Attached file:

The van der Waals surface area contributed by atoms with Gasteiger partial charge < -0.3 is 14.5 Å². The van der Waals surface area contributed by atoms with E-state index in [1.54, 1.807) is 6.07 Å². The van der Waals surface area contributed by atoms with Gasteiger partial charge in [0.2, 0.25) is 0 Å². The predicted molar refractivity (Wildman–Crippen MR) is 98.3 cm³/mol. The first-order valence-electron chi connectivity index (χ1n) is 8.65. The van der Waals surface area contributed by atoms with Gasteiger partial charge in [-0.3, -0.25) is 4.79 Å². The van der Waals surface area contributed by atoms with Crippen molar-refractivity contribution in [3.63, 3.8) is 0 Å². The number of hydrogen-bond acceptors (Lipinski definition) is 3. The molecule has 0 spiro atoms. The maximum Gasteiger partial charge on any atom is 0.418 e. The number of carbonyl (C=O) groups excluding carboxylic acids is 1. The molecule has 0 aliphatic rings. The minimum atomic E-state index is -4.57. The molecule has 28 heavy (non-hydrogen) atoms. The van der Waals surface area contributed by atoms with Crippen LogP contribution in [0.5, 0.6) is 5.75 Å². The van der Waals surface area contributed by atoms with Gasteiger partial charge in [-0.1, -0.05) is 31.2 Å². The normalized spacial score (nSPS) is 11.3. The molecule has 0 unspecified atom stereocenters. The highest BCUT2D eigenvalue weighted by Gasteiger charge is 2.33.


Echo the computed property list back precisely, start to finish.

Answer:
The van der Waals surface area contributed by atoms with Gasteiger partial charge < -0.3 is 14.5 Å². The van der Waals surface area contributed by atoms with E-state index in [1.54, 1.807) is 6.07 Å². The van der Waals surface area contributed by atoms with Gasteiger partial charge in [0.2, 0.25) is 0 Å². The predicted molar refractivity (Wildman–Crippen MR) is 98.3 cm³/mol. The first-order valence-electron chi connectivity index (χ1n) is 8.65. The van der Waals surface area contributed by atoms with Gasteiger partial charge in [-0.3, -0.25) is 4.79 Å². The van der Waals surface area contributed by atoms with Crippen molar-refractivity contribution in [3.63, 3.8) is 0 Å². The number of hydrogen-bond acceptors (Lipinski definition) is 3. The molecule has 0 spiro atoms. The maximum Gasteiger partial charge on any atom is 0.418 e. The number of carbonyl (C=O) groups excluding carboxylic acids is 1. The molecule has 0 aliphatic rings. The minimum atomic E-state index is -4.57. The molecule has 28 heavy (non-hydrogen) atoms. The van der Waals surface area contributed by atoms with Crippen LogP contribution in [0.5, 0.6) is 5.75 Å². The van der Waals surface area contributed by atoms with Gasteiger partial charge in [-0.1, -0.05) is 31.2 Å². The normalized spacial score (nSPS) is 11.3. The molecule has 0 unspecified atom stereocenters. The highest BCUT2D eigenvalue weighted by Gasteiger charge is 2.33.